Dental Crowns Care in Red Bluff

What Are Dental Crowns?

If you have a large filling or a weakened or damaged tooth, a dental crown is a common restorative treatment to protect the tooth from breaking even further. Crowns are made of durable materials which act as a protective cover over a fragile tooth after being treated for tooth decay, infection, or damage. 

They also improve the aesthetics of your smile by covering up aesthetic issues with teeth such as a severely stained tooth or an awkwardly shaped tooth. Contact us at Stroing and White Dental to schedule a consultation.

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Did you know…

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Metal crowns have the longest durability of any crown material.

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Call (530) 527-1350 today!

What to Expect From the Dental Crown Process

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The dentist will examine your tooth to look for signs of decay that may need to be removed. We will determine if your tooth can be salvaged with a crown or if you will require other treatment.

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To create enough space for a crown to slip over the top of a tooth, we need to file down your enamel around all sides of the tooth. Your tooth will be reshaped so that it is smaller and thinner. 

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After prepping your tooth, impressions will be taken and sent to a lab that will use this as a mold to create your custom crown.

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Fabrication & Temporary Crown

Fabrication of your crown can take a few weeks. While you wait, you will receive a temporary crown to protect your tooth.

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Crown Placement

Once your crown is ready at our office, you’ll return so we can remove the temporary crown. You can let us know if you’re happy with the fit and appearance of the crown before we bond it to your enamel.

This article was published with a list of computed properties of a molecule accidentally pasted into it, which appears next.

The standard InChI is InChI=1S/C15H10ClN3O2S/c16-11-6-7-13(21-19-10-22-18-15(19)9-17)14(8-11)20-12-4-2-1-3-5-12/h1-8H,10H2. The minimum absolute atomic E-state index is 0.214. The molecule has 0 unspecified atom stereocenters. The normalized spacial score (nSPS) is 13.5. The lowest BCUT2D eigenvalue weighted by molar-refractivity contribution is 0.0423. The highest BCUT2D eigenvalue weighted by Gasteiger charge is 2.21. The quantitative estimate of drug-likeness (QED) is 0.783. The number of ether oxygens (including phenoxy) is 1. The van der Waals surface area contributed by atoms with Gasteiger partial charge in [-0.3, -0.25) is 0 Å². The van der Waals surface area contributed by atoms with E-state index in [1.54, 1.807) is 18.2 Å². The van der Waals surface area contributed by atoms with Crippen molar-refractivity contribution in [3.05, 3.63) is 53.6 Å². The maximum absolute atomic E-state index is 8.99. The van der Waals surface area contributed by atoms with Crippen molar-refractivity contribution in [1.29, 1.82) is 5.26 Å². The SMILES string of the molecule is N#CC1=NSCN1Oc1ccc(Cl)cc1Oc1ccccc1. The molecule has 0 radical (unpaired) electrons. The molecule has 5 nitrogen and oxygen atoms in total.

Types of Dental Crowns

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Lab-Made Crowns

A lab-made crown is a dental crown that is designed and created with the help of a lab technician from an outside lab. At our dental office, we examine your tooth, prep the tooth, and take impressions and digital scans. 

These are sent to the outside dental lab so that they can complete the actual construction of the dental crown using our scans and impressions. Your crown will be matched to the shade of your natural teeth using a shade guide if you prefer a tooth-colored crown. 

You will also have many materials to choose from, including porcelain, ceramic, metal, zirconia, or porcelain-fused-to-metal. Lab-made crowns are superior in durability, strength, and versatility in comparison to CEREC crowns. 

Digital X-Rays

Digital x-rays are fast, comfortable, and safe. High-resolution images help us make more accurate diagnoses while exposing you to a fraction of the radiation used by traditional film x-rays. Most patients will get one or two full sets of x-rays each year, but additional imaging may be recommended one if you have a potential issue or if you have experienced a dental emergency. 

Fluoride Treatments

Fluoride treatments are easy to add to any routine preventive visit, and are great for helping keep dental decay at bay. After your cleaning, your dentist will apply a fluoride-rich varnish or gel to your teeth, and leave it in place for several minutes before rinsing it away. Fluoride helps to strengthen your enamel through a process called “remineralization,” which works by attracting minerals like calcium and phosphates to your teeth, helping to restore their hardness and increase their resistance to acids.